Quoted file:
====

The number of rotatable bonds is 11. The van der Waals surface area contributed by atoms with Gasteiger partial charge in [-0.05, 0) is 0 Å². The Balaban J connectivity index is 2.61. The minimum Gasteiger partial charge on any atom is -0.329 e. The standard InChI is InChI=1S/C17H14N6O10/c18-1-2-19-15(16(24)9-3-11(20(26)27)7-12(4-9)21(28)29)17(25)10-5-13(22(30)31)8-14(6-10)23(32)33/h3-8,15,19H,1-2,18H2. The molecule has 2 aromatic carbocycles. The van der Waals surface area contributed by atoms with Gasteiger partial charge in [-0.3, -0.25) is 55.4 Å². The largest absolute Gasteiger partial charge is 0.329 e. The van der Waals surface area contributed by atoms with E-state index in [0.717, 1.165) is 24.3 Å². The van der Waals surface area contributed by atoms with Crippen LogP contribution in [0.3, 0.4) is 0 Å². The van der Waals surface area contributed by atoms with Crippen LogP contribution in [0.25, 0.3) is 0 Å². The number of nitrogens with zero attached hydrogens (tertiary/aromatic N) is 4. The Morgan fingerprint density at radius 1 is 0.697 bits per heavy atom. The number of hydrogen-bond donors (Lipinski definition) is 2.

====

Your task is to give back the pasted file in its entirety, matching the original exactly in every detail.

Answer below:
The number of rotatable bonds is 11. The van der Waals surface area contributed by atoms with Gasteiger partial charge in [-0.05, 0) is 0 Å². The Balaban J connectivity index is 2.61. The minimum Gasteiger partial charge on any atom is -0.329 e. The standard InChI is InChI=1S/C17H14N6O10/c18-1-2-19-15(16(24)9-3-11(20(26)27)7-12(4-9)21(28)29)17(25)10-5-13(22(30)31)8-14(6-10)23(32)33/h3-8,15,19H,1-2,18H2. The molecule has 2 aromatic carbocycles. The van der Waals surface area contributed by atoms with Gasteiger partial charge in [-0.3, -0.25) is 55.4 Å². The largest absolute Gasteiger partial charge is 0.329 e. The van der Waals surface area contributed by atoms with E-state index in [0.717, 1.165) is 24.3 Å². The van der Waals surface area contributed by atoms with Crippen LogP contribution in [0.3, 0.4) is 0 Å². The van der Waals surface area contributed by atoms with Crippen LogP contribution in [0.25, 0.3) is 0 Å². The number of nitrogens with zero attached hydrogens (tertiary/aromatic N) is 4. The Morgan fingerprint density at radius 1 is 0.697 bits per heavy atom. The number of hydrogen-bond donors (Lipinski definition) is 2.